Steal a bucket by dominating special situations From Julious Coleman, Assistant Men's Coach, California Baptist University, Riverside, California

Special teams aren’t just for football. There are special teams on the basketball court as well.

Think about how a kickoff return, a blocked punt or a long field goal changes the dynamics of a football game. Now, think about how a team has a chance to get off to a great start simply by stealing the opening tip and scoring quickly. Or, consider when your opponent makes a free throw and doesn’t hustle back into defensive position. This is another prime opportunity to steal two points without having to do much work on the offensive end.

Of course, winning special teams in basketball takes time and preparation. Dedicate some practice time to the following plays and you are sure to gain a little edge in your next matchup.

Jump ball

Typically, when a team controls the tip on a jump ball at the start of a game, the other squad doesn’t think about setting the defense immediately. Players are scrambling to figure out who they are guarding.

Disorganization is the norm in the seconds following a jump ball. Use this thinking to your advantage.

When defenses aren’t set, you have an advantage when running a perfectly scripted play just for that situation. The play we run is designed to get your wing player a jump shot from two- or three-point range immediately after you control the tip.

So, the first thing you must do is control the jump ball while also having your players positioned to score quickly.

DIAGRAM 1: Jump-ball alignment/movements. 5 initiates the jump ball. 4 lines up on the left side of the circle. 3 lines up on the right side of the circle. 2 lines up in the front court while 1 is in the backcourt.

5 taps the ball back to 1. 2 and 3 run to the short corners. 1 dribbles to the wing (in this case, on the left side of the floor on 2’s side).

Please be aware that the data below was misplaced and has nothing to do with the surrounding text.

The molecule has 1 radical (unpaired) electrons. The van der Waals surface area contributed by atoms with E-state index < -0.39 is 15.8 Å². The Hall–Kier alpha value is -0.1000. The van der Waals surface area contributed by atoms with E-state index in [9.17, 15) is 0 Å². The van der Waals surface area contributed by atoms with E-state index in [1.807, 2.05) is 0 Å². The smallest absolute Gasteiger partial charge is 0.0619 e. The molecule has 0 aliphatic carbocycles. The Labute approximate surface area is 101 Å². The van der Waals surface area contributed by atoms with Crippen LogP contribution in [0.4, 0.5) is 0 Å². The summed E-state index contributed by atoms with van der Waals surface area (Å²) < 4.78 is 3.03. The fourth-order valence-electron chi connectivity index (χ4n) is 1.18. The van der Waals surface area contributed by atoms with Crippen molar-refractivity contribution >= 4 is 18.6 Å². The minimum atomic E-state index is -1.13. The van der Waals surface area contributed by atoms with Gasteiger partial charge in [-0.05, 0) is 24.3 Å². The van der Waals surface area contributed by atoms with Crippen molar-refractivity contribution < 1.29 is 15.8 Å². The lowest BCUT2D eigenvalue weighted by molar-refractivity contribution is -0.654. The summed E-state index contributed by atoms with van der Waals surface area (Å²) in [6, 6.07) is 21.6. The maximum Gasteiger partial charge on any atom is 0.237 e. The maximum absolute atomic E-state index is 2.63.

DIAGRAM 2: Action in the front court. 4 and 5 set a double staggered screen for 3. 3 uses the screens to come free to the top of the key. 1 passes to 3 in hopes of an open three-point shot. If the shot is available, 3 takes it.


DIAGRAM 3: Final movements. If 3 doesn’t have an open look at a three-pointer, 4 and 5 then set another double staggered screen. This time the screen is for 2. 2 comes from the opposite block, uses the screen and pops to the wing. 3 passes to 2 in hopes of having an open three-point shot.


Made foul shot

While there typically is only one jump ball in a game, the second way to steal a basket on special teams occurs quite often.

When your opponent makes a free throw, typically, as the team retreats back into its defense, it is disorganized and not ready to handle an attack. A majority of the time teams do not do a good job of converting from free throw shooting to defense.

So, take advantage of this by running a play that works on either side of the floor. The play is run to the right side of the floor in the following diagrams.

DIAGRAM 4: Alignment/initial execution. In this set, 5 is your best runner in the post. So, align 5 on the right side of the lane and the other post (4) on the opposite side with both players occupying the lowest point of the lane on their respective sides. 2 and 3 are opposite each other on the lane in the next available spot to your team. The point guard (1) is at the top of the key behind the free-throw shooter.


As the free throw is made, 4 takes the ball out of the net and steps out of bounds away from the backboard. 5 runs down the middle of the court toward the front of the rim. 2 takes off in a dead sprint to the opposite corner. 3 sprints to half-court. 1 breaks hard to the wing with his backside to the sideline in order to see the entire court.

4 inbounds the ball to 1. On the catch, 1 turns and makes a chest pass to 3. 3 catches and makes a chest pass to 2 in the corner. 5 posts up hard and is looking for the ball. No one dribbles the ball in this play. The ball is advanced with the pass without the ball hitting the floor.

DIAGRAM 5: Feed the post. 2 feeds the post by passing to 5. 1 cuts away to the opposite wing. 5 now has space to operate on this side of the floor.


DIAGRAM 6: Screen for long jumper. If 5 doesn’t have an angle to score or is double-teamed, your team has another option. Have 3 and 4 set a double staggered screen for 2. 2 uses this screen to move from the corner to the top of the key. 5 zips a pass to 2 for an open three-point shot.


These plays in both special situations aren’t difficult to learn or execute but they can provide the boost your team needs to gain momentum, much like a big special-teams play in football.




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